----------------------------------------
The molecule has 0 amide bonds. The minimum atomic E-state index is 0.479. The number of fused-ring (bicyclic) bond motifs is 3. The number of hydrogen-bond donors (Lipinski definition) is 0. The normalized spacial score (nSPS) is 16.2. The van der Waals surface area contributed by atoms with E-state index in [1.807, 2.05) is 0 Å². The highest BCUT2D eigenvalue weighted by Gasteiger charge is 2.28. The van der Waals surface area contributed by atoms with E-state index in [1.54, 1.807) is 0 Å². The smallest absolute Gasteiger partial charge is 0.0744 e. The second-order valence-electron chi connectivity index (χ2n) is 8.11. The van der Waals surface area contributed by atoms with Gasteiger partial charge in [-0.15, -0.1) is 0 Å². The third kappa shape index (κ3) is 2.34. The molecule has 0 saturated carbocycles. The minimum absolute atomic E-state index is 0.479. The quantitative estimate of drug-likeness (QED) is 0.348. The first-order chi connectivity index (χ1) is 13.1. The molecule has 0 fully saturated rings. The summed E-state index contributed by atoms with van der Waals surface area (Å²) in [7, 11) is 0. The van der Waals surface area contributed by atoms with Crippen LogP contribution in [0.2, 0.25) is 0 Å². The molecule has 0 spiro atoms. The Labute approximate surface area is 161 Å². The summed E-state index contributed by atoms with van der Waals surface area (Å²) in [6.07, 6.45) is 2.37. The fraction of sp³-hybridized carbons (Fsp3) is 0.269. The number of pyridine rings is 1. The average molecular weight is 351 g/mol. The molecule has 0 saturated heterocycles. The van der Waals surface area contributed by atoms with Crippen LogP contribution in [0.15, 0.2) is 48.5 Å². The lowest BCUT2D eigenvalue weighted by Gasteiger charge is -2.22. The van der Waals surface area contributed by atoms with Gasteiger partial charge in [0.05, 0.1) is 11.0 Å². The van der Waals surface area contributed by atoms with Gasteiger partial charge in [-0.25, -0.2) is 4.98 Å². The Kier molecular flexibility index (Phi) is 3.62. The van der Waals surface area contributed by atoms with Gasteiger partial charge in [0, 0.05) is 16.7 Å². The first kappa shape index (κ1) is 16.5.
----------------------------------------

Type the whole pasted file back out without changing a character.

The molecule has 0 amide bonds. The minimum atomic E-state index is 0.479. The number of fused-ring (bicyclic) bond motifs is 3. The number of hydrogen-bond donors (Lipinski definition) is 0. The normalized spacial score (nSPS) is 16.2. The van der Waals surface area contributed by atoms with E-state index in [1.807, 2.05) is 0 Å². The highest BCUT2D eigenvalue weighted by Gasteiger charge is 2.28. The van der Waals surface area contributed by atoms with E-state index in [1.54, 1.807) is 0 Å². The smallest absolute Gasteiger partial charge is 0.0744 e. The second-order valence-electron chi connectivity index (χ2n) is 8.11. The van der Waals surface area contributed by atoms with Gasteiger partial charge in [-0.15, -0.1) is 0 Å². The third kappa shape index (κ3) is 2.34. The molecule has 0 saturated carbocycles. The minimum absolute atomic E-state index is 0.479. The quantitative estimate of drug-likeness (QED) is 0.348. The first-order chi connectivity index (χ1) is 13.1. The molecule has 0 fully saturated rings. The summed E-state index contributed by atoms with van der Waals surface area (Å²) in [7, 11) is 0. The van der Waals surface area contributed by atoms with Crippen LogP contribution in [0.2, 0.25) is 0 Å². The molecule has 0 spiro atoms. The Labute approximate surface area is 161 Å². The summed E-state index contributed by atoms with van der Waals surface area (Å²) in [6.07, 6.45) is 2.37. The fraction of sp³-hybridized carbons (Fsp3) is 0.269. The number of pyridine rings is 1. The average molecular weight is 351 g/mol. The molecule has 0 saturated heterocycles. The van der Waals surface area contributed by atoms with Crippen LogP contribution in [0.15, 0.2) is 48.5 Å². The lowest BCUT2D eigenvalue weighted by Gasteiger charge is -2.22. The van der Waals surface area contributed by atoms with Gasteiger partial charge in [0.05, 0.1) is 11.0 Å². The van der Waals surface area contributed by atoms with Gasteiger partial charge in [-0.25, -0.2) is 4.98 Å². The Kier molecular flexibility index (Phi) is 3.62. The van der Waals surface area contributed by atoms with Gasteiger partial charge in [0, 0.05) is 16.7 Å². The first kappa shape index (κ1) is 16.5.